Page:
WASHINGTON — The incoming chairman of the House Armed Services Committee wants lawmakers to vote on a measure ensuring transgender individuals can enlist and serve in the military, but he’s also pessimistic about its chances of success.
“I would like to pass legislation like we did when we got rid of ‘don’t ask, don’t tell,’” said Rep. Adam Smith, D-Wash., who currently serves as ranking member on the defense oversight panel. “We made it clear that gay people could serve openly. I think we should pass the same thing for transgender.”
“But I’m realistic about our ability to do that, so I think it does play out in the courts at this point.”
Representatives of President Donald Trump’s administration were back in federal court this week on the issue of restricting transgender individuals from serving in the military, arguing that lower court rulings blocking his proposed ban unfairly limited his executive power.
The Supreme Court is slated to decide by mid-January if it will take up case.
Opponents of Trump policy — including numerous Democrats on Capitol Hill — have argued it’s an issue of basic fairness, after former President Barack Obama paved the way for open service by transgender individuals for the first time.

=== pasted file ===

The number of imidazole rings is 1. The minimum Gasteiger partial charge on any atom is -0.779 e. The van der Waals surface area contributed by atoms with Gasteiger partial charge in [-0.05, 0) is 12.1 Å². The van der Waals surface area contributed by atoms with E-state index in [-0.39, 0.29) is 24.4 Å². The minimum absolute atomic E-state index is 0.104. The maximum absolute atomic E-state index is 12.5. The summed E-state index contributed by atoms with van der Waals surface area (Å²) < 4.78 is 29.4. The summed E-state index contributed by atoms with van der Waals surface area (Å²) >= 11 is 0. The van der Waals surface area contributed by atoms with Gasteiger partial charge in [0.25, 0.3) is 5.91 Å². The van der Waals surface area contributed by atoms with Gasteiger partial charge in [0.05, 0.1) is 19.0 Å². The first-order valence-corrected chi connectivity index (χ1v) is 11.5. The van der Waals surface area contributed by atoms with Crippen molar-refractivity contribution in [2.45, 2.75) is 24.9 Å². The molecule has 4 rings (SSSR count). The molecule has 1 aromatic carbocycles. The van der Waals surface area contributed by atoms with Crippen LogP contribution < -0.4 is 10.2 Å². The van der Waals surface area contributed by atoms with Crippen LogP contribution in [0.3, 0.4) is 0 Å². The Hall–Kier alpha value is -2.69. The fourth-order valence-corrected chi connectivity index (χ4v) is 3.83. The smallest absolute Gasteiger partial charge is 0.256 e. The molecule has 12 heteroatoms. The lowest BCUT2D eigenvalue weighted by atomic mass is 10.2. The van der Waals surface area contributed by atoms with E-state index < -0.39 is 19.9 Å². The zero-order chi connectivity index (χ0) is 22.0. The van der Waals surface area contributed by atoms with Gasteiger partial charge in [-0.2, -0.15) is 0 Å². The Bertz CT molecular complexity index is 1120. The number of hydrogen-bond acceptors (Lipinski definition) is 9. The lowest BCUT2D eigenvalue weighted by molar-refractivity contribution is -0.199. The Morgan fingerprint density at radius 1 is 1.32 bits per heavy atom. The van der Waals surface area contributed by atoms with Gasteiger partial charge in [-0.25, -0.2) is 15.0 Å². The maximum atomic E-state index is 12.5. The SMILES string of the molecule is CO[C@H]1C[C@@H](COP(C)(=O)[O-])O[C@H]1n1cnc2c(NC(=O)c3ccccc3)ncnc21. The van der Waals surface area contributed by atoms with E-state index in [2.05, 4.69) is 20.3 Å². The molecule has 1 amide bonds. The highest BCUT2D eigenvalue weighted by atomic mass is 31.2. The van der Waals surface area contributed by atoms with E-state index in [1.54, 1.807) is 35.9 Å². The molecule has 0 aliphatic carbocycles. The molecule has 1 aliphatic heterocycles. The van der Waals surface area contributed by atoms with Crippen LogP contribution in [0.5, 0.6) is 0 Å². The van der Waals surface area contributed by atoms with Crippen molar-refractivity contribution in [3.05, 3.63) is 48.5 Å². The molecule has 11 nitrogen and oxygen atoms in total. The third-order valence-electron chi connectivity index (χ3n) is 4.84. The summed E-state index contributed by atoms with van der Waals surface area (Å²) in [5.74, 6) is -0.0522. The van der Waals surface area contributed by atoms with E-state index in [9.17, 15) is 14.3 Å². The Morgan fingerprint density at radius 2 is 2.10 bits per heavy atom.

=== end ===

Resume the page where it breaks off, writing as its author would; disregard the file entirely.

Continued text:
Smith, who will take over the House’s defense committee when the new Congress begins in January, said the transgender debate will be one of several “equality” issues taken up by his members in coming months. He characterized the debate as one not just about fairness, but also military readiness.
“We don’t want to discriminate against people based on sexual preference, race, gender, religion,” he told reporters at a roundtable event with defense reporters on Wednesday.
“We do discriminate against people based on their capability. You have to be able to meet the standards that are necessary to do the job you are being asked to do. But we’re not going to say no gay people, no transgender people, no Muslims.”
After trading barbs in interviews this week, Rep. Adam Smith, D-Wash., says he and Sen. Jim Inhofe, the chair of the Senate Armed Services Committee, can work together once he steps into his role as House Armed Services chairman, despite their differences.
As Democrats take control of the House chamber next month, those kinds of discrimination and equality topics are expected to be at the forefront of a host of chamber work, beyond the armed services committee.
But Senate leadership — which remains in Republican hands — thus far have expressed no interest in defying the president on the transgender issue.
Outside rights groups have estimated that as many as 15,000 transgender individuals are already serving in the ranks, but critics have questioned the validity of that number.